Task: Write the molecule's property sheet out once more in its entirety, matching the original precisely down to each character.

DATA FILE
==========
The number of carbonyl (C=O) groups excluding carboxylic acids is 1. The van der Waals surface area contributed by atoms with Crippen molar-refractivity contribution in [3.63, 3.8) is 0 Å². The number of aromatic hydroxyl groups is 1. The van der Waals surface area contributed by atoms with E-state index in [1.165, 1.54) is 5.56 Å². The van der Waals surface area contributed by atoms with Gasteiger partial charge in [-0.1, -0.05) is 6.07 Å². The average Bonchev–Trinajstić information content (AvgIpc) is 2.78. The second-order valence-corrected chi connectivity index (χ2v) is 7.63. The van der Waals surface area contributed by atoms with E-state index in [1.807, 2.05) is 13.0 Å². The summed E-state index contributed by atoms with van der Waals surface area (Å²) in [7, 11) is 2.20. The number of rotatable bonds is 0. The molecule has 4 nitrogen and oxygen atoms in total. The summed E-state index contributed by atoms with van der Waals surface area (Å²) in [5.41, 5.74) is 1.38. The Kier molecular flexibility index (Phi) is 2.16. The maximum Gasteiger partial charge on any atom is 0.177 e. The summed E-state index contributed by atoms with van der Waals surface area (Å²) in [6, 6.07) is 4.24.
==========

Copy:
The number of carbonyl (C=O) groups excluding carboxylic acids is 1. The van der Waals surface area contributed by atoms with Crippen molar-refractivity contribution in [3.63, 3.8) is 0 Å². The number of aromatic hydroxyl groups is 1. The van der Waals surface area contributed by atoms with E-state index in [1.165, 1.54) is 5.56 Å². The van der Waals surface area contributed by atoms with Gasteiger partial charge in [-0.1, -0.05) is 6.07 Å². The average Bonchev–Trinajstić information content (AvgIpc) is 2.78. The second-order valence-corrected chi connectivity index (χ2v) is 7.63. The van der Waals surface area contributed by atoms with E-state index in [1.807, 2.05) is 13.0 Å². The summed E-state index contributed by atoms with van der Waals surface area (Å²) in [7, 11) is 2.20. The number of rotatable bonds is 0. The molecule has 4 nitrogen and oxygen atoms in total. The summed E-state index contributed by atoms with van der Waals surface area (Å²) in [5.41, 5.74) is 1.38. The Kier molecular flexibility index (Phi) is 2.16. The maximum Gasteiger partial charge on any atom is 0.177 e. The summed E-state index contributed by atoms with van der Waals surface area (Å²) in [6, 6.07) is 4.24.